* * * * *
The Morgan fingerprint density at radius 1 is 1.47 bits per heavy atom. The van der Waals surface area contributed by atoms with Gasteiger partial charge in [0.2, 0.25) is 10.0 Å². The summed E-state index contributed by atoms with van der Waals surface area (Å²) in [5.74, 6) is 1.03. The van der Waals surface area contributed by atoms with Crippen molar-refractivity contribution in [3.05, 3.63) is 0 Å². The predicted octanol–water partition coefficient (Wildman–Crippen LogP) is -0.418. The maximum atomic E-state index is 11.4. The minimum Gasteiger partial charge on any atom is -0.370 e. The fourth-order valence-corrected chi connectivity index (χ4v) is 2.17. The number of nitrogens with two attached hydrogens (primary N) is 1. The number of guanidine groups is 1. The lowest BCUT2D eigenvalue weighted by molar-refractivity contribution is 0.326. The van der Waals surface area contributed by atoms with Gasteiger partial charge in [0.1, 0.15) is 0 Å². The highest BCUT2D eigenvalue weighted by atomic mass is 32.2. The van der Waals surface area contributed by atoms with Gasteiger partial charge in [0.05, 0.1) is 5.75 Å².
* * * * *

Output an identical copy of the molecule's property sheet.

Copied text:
The Morgan fingerprint density at radius 1 is 1.47 bits per heavy atom. The van der Waals surface area contributed by atoms with Gasteiger partial charge in [0.2, 0.25) is 10.0 Å². The summed E-state index contributed by atoms with van der Waals surface area (Å²) in [5.74, 6) is 1.03. The van der Waals surface area contributed by atoms with Crippen molar-refractivity contribution in [3.05, 3.63) is 0 Å². The predicted octanol–water partition coefficient (Wildman–Crippen LogP) is -0.418. The maximum atomic E-state index is 11.4. The minimum Gasteiger partial charge on any atom is -0.370 e. The fourth-order valence-corrected chi connectivity index (χ4v) is 2.17. The number of nitrogens with two attached hydrogens (primary N) is 1. The number of guanidine groups is 1. The lowest BCUT2D eigenvalue weighted by molar-refractivity contribution is 0.326. The van der Waals surface area contributed by atoms with Gasteiger partial charge in [0.1, 0.15) is 0 Å². The highest BCUT2D eigenvalue weighted by atomic mass is 32.2. The van der Waals surface area contributed by atoms with Gasteiger partial charge in [0.05, 0.1) is 5.75 Å².